Minnesota Court Upholds Status Quo Regarding Minneapolis Paid Sick Leave Ordinance
On Wednesday, May 9, 2018, the Minnesota District Court ruled on cross motions for summary judgment regarding the Minneapolis Paid Sick Leave Ordinance. In this most recent judicial ruling in the challenge to the Ordinance, the Court upheld the status quo, determining that state law does not preempt the Ordinance, but the Ordinance cannot be enforced outside the geographic boundaries of the City of Minneapolis.
The Ordinance, which went into effect on July 1, 2017, requires employers to provide paid sick leave to employees working within Minneapolis. In October 2016, the Minnesota Chamber of Commerce, along with other employers and business associations, challenged the Ordinance. In the initial stages of the lawsuit, the District Court declined to issue a temporary injunction prohibiting the entire Ordinance, but did issue a temporary injunction with respect to non-resident employers. Since then, the City has been prohibited from enforcing the Ordinance against employers outside the geographic bounds of Minneapolis.
In March 2018, in response to the temporary injunction, the City of Minneapolis amended the Ordinance to clarify the geographic reach. The Ordinance now states: “employees accrue a minimum of one (1) hour of sick and safe time for every thirty (30) hours worked within the geographic boundaries of the city up to a maximum of forty-eight (48) hours in a calendar year…” Further, “an employer is only required to allow an employee to use sick and safe time that is accrued pursuant to this ordinance when the employee is scheduled to perform work within the geographic boundaries of the city…” The City, with the new revisions, argued that the Ordinance now had an appropriate reach. The court disagreed. Based in part on the record keeping and administrative obligations the Ordinance places on employers, the Court determined that the Ordinance still exceeds the City’s territorial authority even as revised. As a result, the Ordinance only applies to employers located within the geographic bounds of Minneapolis.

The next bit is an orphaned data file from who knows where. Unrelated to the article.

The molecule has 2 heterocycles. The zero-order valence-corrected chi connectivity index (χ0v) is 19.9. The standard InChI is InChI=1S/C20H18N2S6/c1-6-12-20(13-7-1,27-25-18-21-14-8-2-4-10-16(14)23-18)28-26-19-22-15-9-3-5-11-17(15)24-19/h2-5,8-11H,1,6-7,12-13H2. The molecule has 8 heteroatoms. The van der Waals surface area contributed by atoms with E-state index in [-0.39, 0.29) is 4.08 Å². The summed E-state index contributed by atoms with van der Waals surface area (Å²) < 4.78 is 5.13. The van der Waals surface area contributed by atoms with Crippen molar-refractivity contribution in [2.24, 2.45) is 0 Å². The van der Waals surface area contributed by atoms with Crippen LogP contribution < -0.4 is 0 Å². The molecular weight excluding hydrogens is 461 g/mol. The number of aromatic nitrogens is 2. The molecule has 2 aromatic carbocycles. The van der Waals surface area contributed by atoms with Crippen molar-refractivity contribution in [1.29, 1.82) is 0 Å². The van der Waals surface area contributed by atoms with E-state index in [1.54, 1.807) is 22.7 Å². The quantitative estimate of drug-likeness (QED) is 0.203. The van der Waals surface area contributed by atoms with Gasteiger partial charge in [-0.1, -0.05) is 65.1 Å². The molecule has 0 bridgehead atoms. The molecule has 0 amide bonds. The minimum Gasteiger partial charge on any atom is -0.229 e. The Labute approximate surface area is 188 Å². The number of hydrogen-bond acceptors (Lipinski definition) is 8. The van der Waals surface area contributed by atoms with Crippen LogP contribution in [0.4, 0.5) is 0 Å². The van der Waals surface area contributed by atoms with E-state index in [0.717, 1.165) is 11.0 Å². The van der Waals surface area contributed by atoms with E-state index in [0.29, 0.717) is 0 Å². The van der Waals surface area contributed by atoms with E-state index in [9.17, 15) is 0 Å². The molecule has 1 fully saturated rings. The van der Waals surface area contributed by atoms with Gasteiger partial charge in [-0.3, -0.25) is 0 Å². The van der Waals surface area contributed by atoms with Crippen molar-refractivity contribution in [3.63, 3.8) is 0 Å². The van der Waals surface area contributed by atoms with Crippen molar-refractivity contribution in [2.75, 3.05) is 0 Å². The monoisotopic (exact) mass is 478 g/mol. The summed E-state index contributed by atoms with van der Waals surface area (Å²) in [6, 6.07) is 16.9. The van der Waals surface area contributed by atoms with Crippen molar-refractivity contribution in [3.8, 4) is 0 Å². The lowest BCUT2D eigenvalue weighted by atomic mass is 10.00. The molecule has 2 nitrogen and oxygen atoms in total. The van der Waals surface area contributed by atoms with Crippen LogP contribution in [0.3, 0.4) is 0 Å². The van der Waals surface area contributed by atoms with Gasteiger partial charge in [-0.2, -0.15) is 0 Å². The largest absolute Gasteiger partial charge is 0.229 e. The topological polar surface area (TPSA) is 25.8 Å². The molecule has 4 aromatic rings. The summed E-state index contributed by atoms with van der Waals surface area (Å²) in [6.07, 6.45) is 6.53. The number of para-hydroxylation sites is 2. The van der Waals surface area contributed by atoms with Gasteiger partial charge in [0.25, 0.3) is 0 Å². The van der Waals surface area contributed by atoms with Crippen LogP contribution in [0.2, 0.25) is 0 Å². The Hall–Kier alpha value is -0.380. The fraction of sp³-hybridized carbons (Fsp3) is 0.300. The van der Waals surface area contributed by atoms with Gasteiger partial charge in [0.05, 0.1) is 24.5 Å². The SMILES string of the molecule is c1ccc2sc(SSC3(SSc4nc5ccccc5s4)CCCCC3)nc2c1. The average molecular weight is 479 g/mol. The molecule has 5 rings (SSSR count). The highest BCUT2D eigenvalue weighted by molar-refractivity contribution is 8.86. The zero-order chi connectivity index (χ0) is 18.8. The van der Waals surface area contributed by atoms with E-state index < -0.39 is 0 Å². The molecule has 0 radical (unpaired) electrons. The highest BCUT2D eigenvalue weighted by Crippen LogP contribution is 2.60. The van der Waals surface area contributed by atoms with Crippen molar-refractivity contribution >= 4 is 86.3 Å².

While the geographic reach is limited, employers located within the city of Minneapolis must still comply with the Ordinance. Minneapolis employers should review their handbooks and paid time off policies to ensure they are compliant with all requirements of the ordinance. Specific attention should be paid to accrual rates, carry-over rules, and employee notice requirements. Additionally, employers located in Duluth should be aware that Duluth has introduced an Earned Sick and Safe Time Ordinance. The Duluth City Council is still debating and amending the proposed Ordinance, however, the Ordinance, in some form, is expected to pass.
If you have any questions about anything in this article, or would like help reviewing your employee handbook or paid time off policy, please contact Caitlin Andersen at 952-921-4619 or email@example.com or any of the Peters, Revnew, Kappenman & Anderson, P.A. attorneys.
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